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British sloop LITTLE BELT and the American frigate PRESIDENT

Date: 1811 - 1825
Overall: 435 x 545 mm, 250 g
Medium: Ink on paper
Credit Line: ANMM Collection Purchased with USA Bicentennial Gift funds
Object Name: Aquatint
Object No: 00004363

User Terms

    This aquatint by J Hassell after the painting by Joseph Cartwright depicts the American frigate PRESIDENT approaching the damaged British sloop LITTLE BELT.

    The aquatint is inscribed:
    To the Right Honourable Charles Philip Yorke, First Lord of the Admiralty. This print elucidating the extreme disproportion of force between the American frigate PRESIDENT and His Majesty’s Sloop LITTLE BELT Arthur Butt Bingham Esquire Commander; and representing the situation of both ships in the morning after the Action of the 11 May 1811 is respectfully inscribed by his obliged servant J Cartwright.
    SignificanceThis illustration depicts the aftermath of the action between HMS LITTLE BELT and USS PRESIDENT. The 'LITTLE BELT Affair' was one of many incidents that contributed to the War of 1812 between America and the British Empire.
    HistoryThe 'Little Belt Affair' of May 1811 refers to an incident between the American frigate PRESIDENT commanded by John Rodgers, and the British sloop LITTLE BELT commanded by Arthur Bingham. Although America had won independence from Great Britain in the Revolutionary War, in the early 1800s tension was rising between the two nations around a number of unresolved issues, including the impressment of thousands of American sailors.

    The Secretary of the United States Navy Paul Hamilton had received news that a British ship, the GUERRIERE, had impressed an American merchant sailor from Maine into the Royal Navy. The PRESIDENT was informed of the news, and set sail up the coast toward New York. A few days later the PRESIDENT sighted the British sloop LITTLE BELT outside of Chesapeake Bay, and believing it to be the GUERRIERE, pursued the ship and was soon within speaking distance. Both vessels claim they demanded the other identify his ship, and that both refused to answer.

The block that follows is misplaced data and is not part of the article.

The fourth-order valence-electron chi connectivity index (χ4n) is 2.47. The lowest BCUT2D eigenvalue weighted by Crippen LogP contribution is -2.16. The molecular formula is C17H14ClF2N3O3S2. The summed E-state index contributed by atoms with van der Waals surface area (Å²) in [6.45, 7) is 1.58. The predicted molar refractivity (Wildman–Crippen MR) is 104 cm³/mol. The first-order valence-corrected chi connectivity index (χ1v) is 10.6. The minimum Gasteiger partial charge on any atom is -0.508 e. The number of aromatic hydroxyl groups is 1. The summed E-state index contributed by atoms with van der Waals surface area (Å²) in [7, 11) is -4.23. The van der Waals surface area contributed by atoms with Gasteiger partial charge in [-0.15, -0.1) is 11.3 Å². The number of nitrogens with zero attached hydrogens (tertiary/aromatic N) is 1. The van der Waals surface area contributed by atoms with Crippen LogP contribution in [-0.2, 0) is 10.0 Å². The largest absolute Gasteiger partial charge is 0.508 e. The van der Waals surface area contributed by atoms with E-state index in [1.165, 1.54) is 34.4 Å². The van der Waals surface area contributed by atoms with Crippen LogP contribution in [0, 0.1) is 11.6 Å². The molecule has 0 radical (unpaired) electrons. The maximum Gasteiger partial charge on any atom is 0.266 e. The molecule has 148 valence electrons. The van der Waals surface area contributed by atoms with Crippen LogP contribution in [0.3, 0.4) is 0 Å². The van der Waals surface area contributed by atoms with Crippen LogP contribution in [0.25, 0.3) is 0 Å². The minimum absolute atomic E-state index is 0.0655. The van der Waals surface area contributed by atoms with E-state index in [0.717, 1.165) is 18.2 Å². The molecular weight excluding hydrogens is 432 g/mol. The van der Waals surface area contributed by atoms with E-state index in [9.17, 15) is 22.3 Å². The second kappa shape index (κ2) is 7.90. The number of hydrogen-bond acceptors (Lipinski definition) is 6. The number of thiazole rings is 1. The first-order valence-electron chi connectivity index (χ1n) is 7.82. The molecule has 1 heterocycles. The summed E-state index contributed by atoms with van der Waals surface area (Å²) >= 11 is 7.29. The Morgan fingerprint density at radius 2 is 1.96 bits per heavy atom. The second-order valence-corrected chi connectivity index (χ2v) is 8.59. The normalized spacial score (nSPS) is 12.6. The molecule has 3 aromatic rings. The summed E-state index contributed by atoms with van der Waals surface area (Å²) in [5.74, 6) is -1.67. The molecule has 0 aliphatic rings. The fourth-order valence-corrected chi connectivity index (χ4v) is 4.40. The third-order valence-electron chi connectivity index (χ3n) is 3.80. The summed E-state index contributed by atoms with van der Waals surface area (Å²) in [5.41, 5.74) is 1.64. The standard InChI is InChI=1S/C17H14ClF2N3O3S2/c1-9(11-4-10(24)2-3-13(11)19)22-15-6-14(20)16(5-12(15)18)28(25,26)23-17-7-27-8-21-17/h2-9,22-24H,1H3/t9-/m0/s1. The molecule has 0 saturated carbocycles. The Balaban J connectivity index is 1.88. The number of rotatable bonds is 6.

The ships engaged in barrage - which ship first fired is unknown - and the 1,576 ton 44-gun PRESIDENT overwhelmed the 460 ton 20-gun LITTLE BELT, which sustained several deaths and multiple injuries. Having learnt of the ship's identity, the next morning Lieutenant John Creighton of the PRESIDENT went to LITTLE BELT and offered assistance, and apologised for the 'unfortunate affair'. Bingham declined the American offer to use the ports of the United States, and sailed to Halifax, Nova Scotia.

    Additional Titles

    Primary title: HM sloop LITTLE BELT and the American frigate PRESIDENT COMMODORE ROGERS

    Web title: British sloop LITTLE BELT and the American frigate PRESIDENT

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